IBJ: Seems like you’ve come full circle, returning to help the St. Louis Regional Chamber, but in a different role.
Johnson: A lot of people say that, but it’s a new organization, affiliated with the chamber, and an independent organization with a board of directors that I will report to.
IBJ: What’s the focus of the alliance going to be?
Johnson: We are going to focus very strongly on marketing and business attraction. And business expansion as needed. I describe this as a purpose-built organization, and our purpose is to market the St. Louis metropolitan area and win competitive business investment.
IBJ: What will be some of your first challenges?
Johnson: We’re going to have our first board meeting (in April). Four weeks after coming on board, we’ll get everything formalized and organized. I just stepped out of a meeting in which we are trying to coordinate with community partners all over the region on a presence we’ll have at a big industry event several months from now. We’re hitting the ground running.
IBJ: I noticed your board is made up of some pretty prominent people on both sides of the river. That’s going to come in handy.
Johnson: One of the reasons I took this job was the strength of that board and the commitment of the business community.
IBJ: So, you can see what you’re doing being an advantage to development on both sides of the river?
Johnson: Absolutely. Just last week our senior vice president was up in Chicago with economic developers from Southern Illinois doing an event for about 15 to 20 site-selection consultants and foreign trade associations, just trying to tell the Southern Illinois story.
IBJ: I imagine making a pitch is going to become a regular thing for you. What’s that pitch going to be?
Johnson: I’m still working on it. For the last four years, I was working on a Missouri pitch (for the Missouri Partnership). And that’s almost not the right question. The pitch is going to be different based on every company you visit with. Their needs are different. Every industry is different. We won’t have a dog and pony show. We’ll try to understand what your business or your client’s business is all about.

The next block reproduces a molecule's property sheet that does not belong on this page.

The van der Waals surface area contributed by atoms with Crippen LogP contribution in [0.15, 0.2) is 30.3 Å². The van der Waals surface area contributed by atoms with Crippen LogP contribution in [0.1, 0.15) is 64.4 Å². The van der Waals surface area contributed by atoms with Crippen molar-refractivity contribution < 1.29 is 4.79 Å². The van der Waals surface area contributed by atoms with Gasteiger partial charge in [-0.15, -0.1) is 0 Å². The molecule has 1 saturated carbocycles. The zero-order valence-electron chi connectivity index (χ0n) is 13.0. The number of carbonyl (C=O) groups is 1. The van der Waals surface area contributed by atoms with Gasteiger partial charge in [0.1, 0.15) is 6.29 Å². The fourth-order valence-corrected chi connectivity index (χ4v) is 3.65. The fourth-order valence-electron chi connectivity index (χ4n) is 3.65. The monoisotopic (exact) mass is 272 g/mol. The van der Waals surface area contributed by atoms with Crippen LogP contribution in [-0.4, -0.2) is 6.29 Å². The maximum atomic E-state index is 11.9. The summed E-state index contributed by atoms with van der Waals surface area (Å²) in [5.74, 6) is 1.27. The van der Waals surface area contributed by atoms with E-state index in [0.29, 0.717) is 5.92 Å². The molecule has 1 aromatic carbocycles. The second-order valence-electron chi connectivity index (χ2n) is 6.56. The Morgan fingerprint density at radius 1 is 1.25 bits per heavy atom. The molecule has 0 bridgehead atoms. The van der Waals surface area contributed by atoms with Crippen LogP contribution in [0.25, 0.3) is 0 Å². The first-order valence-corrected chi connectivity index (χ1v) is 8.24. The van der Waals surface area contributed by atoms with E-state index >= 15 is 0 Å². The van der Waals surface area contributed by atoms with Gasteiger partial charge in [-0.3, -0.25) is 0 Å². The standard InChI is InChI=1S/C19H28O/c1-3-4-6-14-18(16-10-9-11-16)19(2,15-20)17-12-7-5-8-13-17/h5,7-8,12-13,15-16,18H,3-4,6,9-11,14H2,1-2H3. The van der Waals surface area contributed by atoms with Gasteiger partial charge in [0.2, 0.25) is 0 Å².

IBJ: What about types of industries? What do you think we are ripe for?
Johnson: I am excited to start looking at opportunities for manufacturing, logistics and distribution. The Illinois side of the metro has world-class transportation logistics — big, big sites, some of them rail served. Those are hard to find. You market the heck out of those.
For the metro as a whole, probably no surprises, but you look at where the St. Louis area has world-class assets — ag tech, life sciences, financial services.
IBJ: Kind of following the direction of what’s been happening the last 20 years or so?
Johnson: Yeah, sell what you’ve got. And, there’s a lot of change going on. The whole issue of the National Geospatial- (Intelligence Agency) project is an industry that over the next decade or so could help redefine the St. Louis area. The same with cybersecurity, which is so strong at Scott Air Force Base. I think we haven’t begun to realize the potential of some of those industries.
IBJ: Tell us about the budget you’re working with and the infrastructure of the alliance, how it’s all set up.
Johnson: We were established as an independent subsidiary of the St. Louis Regional Chamber and the reason for doing it that way is we take advantage of what I call the architecture of the chamber. We don’t have to find office space, and we have shared services agreements for accounting, HR, payroll and that sort of thing. Rather than spend time and money trying to recreate all that like a true startup, we just have agreements with the Chamber. That allows you to hit the ground running, even faster.